Thread: What design pattern to use here?

  1. #1
    Registered User
    Join Date
    Oct 2006

    What design pattern to use here?


    I am working on a "game engine" and right now Im trying to implement the part of it that is handeling lights.

    Im using openGL, and in order to create a light in openGL you do this, where lightID is the total amount of lights currently in the scene:

    glEnable(GL_LIGHT0 + lightID)
    glLightfv(GL_LIGHT0 + m_lightID, OpenGLoptionFlag, yourdata);
    Right now I am keeping lightID as a global and increment it every time I create a new light. It works, but I would prefer to avoid using globals. Also, if I delete a light, there is no way of telling that that id is now free.

    Im thinking of changing it to work like this:
    class LightFactory
    	bool initialise();
    	public DirectionalLight* createDirectionalLight(/*parameters*/);
    	public AmbientLight* createAmbientLight(/*parameters*/);
    	public void deleteLight(Light* light);
    	typedef std::pair<unsigned int, bool> LightID;
    	std::vector<LightID> m_lights
    * Directional and ambient are derived from Light.

    * When the initialise function is called, it will populate the m_lights array with IDs that can be used for the lightID that is passes to openGL.

    * If a light is created, the std:air changes to be true, if it is deleted, it changes to false(can be used for creating a new light)

    * the destructor for the lights are private and the lights are friends of the factory, so the factory can call the destructor.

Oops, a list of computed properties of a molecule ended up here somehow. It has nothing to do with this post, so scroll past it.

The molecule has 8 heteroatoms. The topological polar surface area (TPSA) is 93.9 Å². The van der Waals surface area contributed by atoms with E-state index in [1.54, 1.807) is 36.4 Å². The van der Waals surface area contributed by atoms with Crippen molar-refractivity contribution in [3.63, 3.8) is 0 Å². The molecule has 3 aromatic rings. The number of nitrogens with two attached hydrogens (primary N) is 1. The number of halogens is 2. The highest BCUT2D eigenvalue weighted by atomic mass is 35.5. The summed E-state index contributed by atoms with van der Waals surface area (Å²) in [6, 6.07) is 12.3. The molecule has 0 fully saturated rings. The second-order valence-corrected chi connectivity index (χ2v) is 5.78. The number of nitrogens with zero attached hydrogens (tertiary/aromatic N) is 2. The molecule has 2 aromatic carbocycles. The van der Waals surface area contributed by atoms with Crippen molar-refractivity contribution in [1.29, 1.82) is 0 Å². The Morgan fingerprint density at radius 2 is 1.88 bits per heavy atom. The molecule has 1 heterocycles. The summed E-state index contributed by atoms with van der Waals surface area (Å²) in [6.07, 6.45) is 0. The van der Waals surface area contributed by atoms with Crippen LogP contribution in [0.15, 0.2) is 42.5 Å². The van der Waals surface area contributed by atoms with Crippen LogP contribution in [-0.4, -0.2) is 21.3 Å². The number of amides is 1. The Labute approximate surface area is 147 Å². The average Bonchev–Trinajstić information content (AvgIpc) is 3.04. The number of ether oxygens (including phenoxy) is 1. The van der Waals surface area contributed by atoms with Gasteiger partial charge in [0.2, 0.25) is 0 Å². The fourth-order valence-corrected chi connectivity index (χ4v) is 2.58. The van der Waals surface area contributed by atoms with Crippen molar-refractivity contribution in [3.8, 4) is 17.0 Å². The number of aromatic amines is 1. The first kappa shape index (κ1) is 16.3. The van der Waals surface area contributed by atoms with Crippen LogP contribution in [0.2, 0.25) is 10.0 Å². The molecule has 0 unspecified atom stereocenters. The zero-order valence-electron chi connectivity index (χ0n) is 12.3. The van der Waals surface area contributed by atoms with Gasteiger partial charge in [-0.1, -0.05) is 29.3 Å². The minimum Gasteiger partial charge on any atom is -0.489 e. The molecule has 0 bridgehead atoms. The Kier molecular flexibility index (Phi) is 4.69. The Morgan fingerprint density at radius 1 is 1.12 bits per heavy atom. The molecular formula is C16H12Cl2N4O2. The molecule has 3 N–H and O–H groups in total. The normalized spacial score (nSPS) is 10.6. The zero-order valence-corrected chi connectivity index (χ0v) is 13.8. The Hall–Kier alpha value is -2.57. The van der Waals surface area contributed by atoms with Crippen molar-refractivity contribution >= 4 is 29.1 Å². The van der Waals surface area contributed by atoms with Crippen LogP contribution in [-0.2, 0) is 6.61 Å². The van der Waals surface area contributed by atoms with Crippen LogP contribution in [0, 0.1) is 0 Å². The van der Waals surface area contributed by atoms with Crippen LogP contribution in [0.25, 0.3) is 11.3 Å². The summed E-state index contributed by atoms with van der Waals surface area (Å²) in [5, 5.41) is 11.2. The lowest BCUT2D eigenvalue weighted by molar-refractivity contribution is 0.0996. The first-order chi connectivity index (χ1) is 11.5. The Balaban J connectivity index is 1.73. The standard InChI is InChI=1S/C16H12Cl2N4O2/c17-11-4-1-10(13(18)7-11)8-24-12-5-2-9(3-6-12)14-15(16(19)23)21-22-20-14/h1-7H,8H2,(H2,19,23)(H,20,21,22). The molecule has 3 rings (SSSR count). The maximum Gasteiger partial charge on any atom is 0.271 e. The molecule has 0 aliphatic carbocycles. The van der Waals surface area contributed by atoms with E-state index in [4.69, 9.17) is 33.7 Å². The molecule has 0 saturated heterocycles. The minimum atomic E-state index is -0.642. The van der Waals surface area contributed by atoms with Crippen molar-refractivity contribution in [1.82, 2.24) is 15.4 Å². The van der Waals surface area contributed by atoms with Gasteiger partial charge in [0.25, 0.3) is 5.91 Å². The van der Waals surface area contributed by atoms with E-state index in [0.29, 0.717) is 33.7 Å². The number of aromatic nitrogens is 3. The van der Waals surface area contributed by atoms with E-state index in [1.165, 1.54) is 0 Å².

* the factory holds pointers to all the lights created, so that It can delete them if the factory itself is destroyed.

    Is this a good way of doing it, or am I walking down the wrong road here?

  2. #2
    Registered User
    Join Date
    Apr 2008
    How about something like this:

    class LightManager {
       std::map<int, Light*> lights;
        int createDirectionalLight( // parms);
        int createAmbientLight( // parms );
        void lightOn(int);
        void lightOff(int);
        void deleteLight(int);
    ...where the int is the OpenGL light id. LM keeps a map of lights, keyed by light id. LightManager can shield the client classes from OpenGL altogether if you make the parameters generic enough and consider the returned id a "handle".
    Last edited by medievalelks; 04-16-2009 at 07:16 AM.

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